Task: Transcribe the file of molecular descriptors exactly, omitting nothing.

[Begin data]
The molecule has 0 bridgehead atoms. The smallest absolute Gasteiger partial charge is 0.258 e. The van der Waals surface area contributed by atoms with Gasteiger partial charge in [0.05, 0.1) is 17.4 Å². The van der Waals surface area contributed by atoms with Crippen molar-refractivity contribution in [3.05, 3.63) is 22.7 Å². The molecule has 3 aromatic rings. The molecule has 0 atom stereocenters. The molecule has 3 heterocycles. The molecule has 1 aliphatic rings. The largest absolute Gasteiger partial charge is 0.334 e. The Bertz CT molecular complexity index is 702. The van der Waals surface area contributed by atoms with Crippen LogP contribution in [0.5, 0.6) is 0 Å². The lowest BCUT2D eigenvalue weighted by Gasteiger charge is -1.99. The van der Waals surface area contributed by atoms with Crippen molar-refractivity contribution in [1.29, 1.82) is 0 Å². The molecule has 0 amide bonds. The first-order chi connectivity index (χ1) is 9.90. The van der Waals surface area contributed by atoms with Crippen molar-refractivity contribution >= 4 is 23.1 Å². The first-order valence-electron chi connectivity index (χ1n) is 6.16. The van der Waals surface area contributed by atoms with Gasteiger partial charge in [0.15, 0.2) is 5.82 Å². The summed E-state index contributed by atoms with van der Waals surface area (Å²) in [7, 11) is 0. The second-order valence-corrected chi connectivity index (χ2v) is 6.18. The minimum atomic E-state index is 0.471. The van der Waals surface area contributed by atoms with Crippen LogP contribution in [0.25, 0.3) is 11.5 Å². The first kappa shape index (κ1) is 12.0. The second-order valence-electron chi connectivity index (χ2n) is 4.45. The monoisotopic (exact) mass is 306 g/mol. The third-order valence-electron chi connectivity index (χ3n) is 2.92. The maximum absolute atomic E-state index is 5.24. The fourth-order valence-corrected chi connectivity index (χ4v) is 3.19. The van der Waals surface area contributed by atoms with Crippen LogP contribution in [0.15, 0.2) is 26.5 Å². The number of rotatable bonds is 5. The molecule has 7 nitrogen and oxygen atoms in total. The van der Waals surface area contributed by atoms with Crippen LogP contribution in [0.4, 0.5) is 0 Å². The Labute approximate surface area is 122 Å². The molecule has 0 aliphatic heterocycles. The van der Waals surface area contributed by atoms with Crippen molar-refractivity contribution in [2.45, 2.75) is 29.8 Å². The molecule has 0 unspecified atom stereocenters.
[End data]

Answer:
The molecule has 0 bridgehead atoms. The smallest absolute Gasteiger partial charge is 0.258 e. The van der Waals surface area contributed by atoms with Gasteiger partial charge in [0.05, 0.1) is 17.4 Å². The van der Waals surface area contributed by atoms with Crippen molar-refractivity contribution in [3.05, 3.63) is 22.7 Å². The molecule has 3 aromatic rings. The molecule has 0 atom stereocenters. The molecule has 3 heterocycles. The molecule has 1 aliphatic rings. The largest absolute Gasteiger partial charge is 0.334 e. The Bertz CT molecular complexity index is 702. The van der Waals surface area contributed by atoms with Crippen LogP contribution in [0.5, 0.6) is 0 Å². The lowest BCUT2D eigenvalue weighted by Gasteiger charge is -1.99. The van der Waals surface area contributed by atoms with Crippen molar-refractivity contribution in [1.29, 1.82) is 0 Å². The molecule has 0 amide bonds. The first-order chi connectivity index (χ1) is 9.90. The van der Waals surface area contributed by atoms with Crippen molar-refractivity contribution >= 4 is 23.1 Å². The first-order valence-electron chi connectivity index (χ1n) is 6.16. The van der Waals surface area contributed by atoms with Gasteiger partial charge in [0.15, 0.2) is 5.82 Å². The summed E-state index contributed by atoms with van der Waals surface area (Å²) in [7, 11) is 0. The second-order valence-corrected chi connectivity index (χ2v) is 6.18. The minimum atomic E-state index is 0.471. The van der Waals surface area contributed by atoms with Crippen LogP contribution in [0.25, 0.3) is 11.5 Å². The first kappa shape index (κ1) is 12.0. The second-order valence-electron chi connectivity index (χ2n) is 4.45. The monoisotopic (exact) mass is 306 g/mol. The third-order valence-electron chi connectivity index (χ3n) is 2.92. The maximum absolute atomic E-state index is 5.24. The fourth-order valence-corrected chi connectivity index (χ4v) is 3.19. The van der Waals surface area contributed by atoms with Crippen LogP contribution in [0.15, 0.2) is 26.5 Å². The number of rotatable bonds is 5. The molecule has 7 nitrogen and oxygen atoms in total. The van der Waals surface area contributed by atoms with Crippen LogP contribution in [0.4, 0.5) is 0 Å². The Labute approximate surface area is 122 Å². The molecule has 0 aliphatic heterocycles. The van der Waals surface area contributed by atoms with Crippen molar-refractivity contribution in [2.45, 2.75) is 29.8 Å². The molecule has 0 unspecified atom stereocenters.